Importance of Indoor Air Quality in Your Home

Homes are so well sealed and insulated these days, they can trap VOCs, mold, and other airborne pollutants inside your home, resulting in poor indoor air quality.

To improve the indoor air quality in your home:

  • Have your home heating and cooling system inspected annually by a licensed and trained dealer.
  • Keep any solvents, cleaners, or other chemicals in tightly sealed containers; and store them outside if possible.
  • Clean and vacuum the house at least once a week using a high quality bag and filter on your vacuum.
  • Measure the humidity levels in the house with a hygrometer, and keep the humidity between 30% to 60% (35% to 40% is optimal).
  • Make sure any cabinets, countertops, furniture, and paint you buy are listed as low or zero VOC (volatile organic compounds).
  • Don’t allow smoking inside your home.
  • Make sure any gas appliances are properly vented.

This tip is brought to you by Lennox: innovation never felt so good

Watch this video to find out more.

Further Information

Allen Lyle: We’ve spent a great deal of time and effort over the past few years encouraging people to make sure their homes are properly sealed. Any gaps and cracks left unchecked are sources of energy loss.

The drawback is that now our homes are so well sealed that the indoor air quality has become terrible. I mean everything from cleaning products to furniture to flooring, even our pets—coupled with inadequate ventilation and high temperatures and humidity levels—have caused our homes to become a breeding ground for poor indoor air quality. Now, there are a few steps you can take, though, to drastically reduce those indoor pollutants.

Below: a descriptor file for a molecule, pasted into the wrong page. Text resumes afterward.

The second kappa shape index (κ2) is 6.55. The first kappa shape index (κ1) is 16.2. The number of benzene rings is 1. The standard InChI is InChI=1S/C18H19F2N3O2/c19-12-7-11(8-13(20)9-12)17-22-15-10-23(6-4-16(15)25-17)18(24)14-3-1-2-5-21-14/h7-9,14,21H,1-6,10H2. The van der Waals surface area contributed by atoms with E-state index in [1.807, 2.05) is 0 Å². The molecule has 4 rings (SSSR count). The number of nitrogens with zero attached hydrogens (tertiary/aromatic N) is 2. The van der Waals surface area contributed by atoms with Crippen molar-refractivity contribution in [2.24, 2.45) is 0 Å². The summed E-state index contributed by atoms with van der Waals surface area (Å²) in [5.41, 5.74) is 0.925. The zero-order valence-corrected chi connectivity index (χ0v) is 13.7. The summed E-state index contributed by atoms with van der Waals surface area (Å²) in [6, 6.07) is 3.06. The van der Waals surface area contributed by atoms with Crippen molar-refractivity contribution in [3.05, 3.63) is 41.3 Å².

Any chemicals—solvents, cleaners—they need to be kept in tightly sealed containers. If these can store them outside, even better. You want to make sure that you are cleaning and vacuuming regularly, that means at least once a week. Make sure your home comfort system is inspected annually by a licensed and trained dealer.

Then I want you to buy a little tool, it’s called a hygrometer. This measures your humidity levels. You want to make sure the indoor humidity levels are between 30 and 60 percent. Personally, I like to recommend those optimal levels—35 to 40 percent.

Now if you’re doing any remodeling, redecorating—you’re buying furniture, cabinets, even paint—I want you to look for a label on any of those items that says low or zero VOCs, that’s volatile organic compounds.

Never let anyone smoke inside your home. And finally, if you have any gas appliances, make sure they’re properly vented.

This tip is brought to you by Lennox: innovation never felt so good.


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